Excerpt: 27 Flares 27 Flares × Corsair certainly seem to have the Midas touch – earning a great reputation within whatever market they decide to target. Their reputation in the power supply sector is already one of the best and today we are looking at the follow up to the original CX430 – the new CX430 V2, created to offer a solid, reliable power supply at the lowest possible price point.
Excerpt: Not very long ago, there was a big flap on several Internet forums because Corsair decided to replace some aging power supply platforms without telling the public about it in minute detail. Thus, a lot of people with axes to grind suddenly found themselves with a whetstone to grind them against. The fact of the matter is, power supply OEMs sometimes like to freshen up their designs and this doesn't necessarily mean these designs are being skimped on.
Summary: Corsair's new Builder CX430 V2 power supply really impressed me. At first, when I saw that Corsair rated it for full power only at 30°C, I was troubled and thought that my 50°C hot box would really give it a hard time. However I was dead wrong, the PSU not only worked at over 50°C ambient but performed really well, especially if we take into account that it belongs to the low end category.
Pros: Low price, Very good price/performance ratio, Managed full power at 52.1°C ambient, Close to 2% voltage regulation at +12V and 5V, Very good ripple/noise supression. Excellent on 3.3 V rail., +12V and 5V handled Advanced Transient Response tests very well, although the small capacity of the unit imposed a big handicap
Cons: 3.3V rail showed bad performance during Advanced Transient Response tests, 2x 6-pin PCIe would be more useful than the single 6+2 pin connector, Only three peripheral connectors, Outdated user's manual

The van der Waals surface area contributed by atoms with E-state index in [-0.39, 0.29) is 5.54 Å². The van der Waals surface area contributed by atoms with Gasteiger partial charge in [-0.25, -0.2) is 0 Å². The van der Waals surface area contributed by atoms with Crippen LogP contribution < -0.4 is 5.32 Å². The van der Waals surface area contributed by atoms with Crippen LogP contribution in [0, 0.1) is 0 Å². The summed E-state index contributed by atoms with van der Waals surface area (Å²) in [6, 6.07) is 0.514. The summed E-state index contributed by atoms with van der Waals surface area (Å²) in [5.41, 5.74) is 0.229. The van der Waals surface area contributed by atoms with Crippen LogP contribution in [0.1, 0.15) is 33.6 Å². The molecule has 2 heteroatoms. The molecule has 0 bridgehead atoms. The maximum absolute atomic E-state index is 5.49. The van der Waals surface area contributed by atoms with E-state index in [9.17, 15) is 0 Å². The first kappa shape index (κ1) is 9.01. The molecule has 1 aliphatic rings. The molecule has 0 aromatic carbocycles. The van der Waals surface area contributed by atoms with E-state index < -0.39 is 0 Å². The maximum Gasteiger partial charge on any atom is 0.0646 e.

Summary: The Corsair CX430 V2 proved to be an outstanding product, possibly the power supply with the best cost/benefit ratio we’ve ever seen. Costing only USD 45 (USD 35 after sending a mail-in rebate card), it provides efficiency between 81.2% and 85.4%, which is comparable to several 80 Plus Bronze units we’ve reviewed. It also has a very good voltage regulation and ultra-low noise and ripple levels.
Summary: The Corsair CX430 surprised us a lot. Because it doesn’t have even the standard 80 Plus certification, the manufacturer says it has efficiency “up to” 80%, and Corsair was apprehensive in sending us a reviewing sample (we had to buy this unit ourselves), we were expecting to see a unit with lousy efficiency. However, the CX430 proved to be a terrific entry-level power supply.
Excerpt: Today we're having a look at one of Corsair's "Builder Series" power supply units. The CX430.The CX430 is one of the most basic power supplies available from Corsair. The CX430 is not modular, is supposedly "only" 80 Plus (as opposed to Bronze, Silver, etc.) and (spoiler alert) uses a group regulated topology. At under $50 the CX430 is extremely affordable, but this has also raised a lot of controversy.
Summary: Mit dem Corsair Builder Series CX430 liefert der Hersteller ein attraktives preiswertes Netzteil. Die äußere Verarbeitung ist grundsätzlich gut, die Ummantelung der Kabelstränge eher zweckmäßig statt dekorativ. Elektronik, Bestückung, Spannungsregulation und Effizienz sind durchschnittlich. Die Messwerte liegen jederzeit im Toleranzbereich der ATX-Norm, setzen aber bei Weitem keine Bestmarken.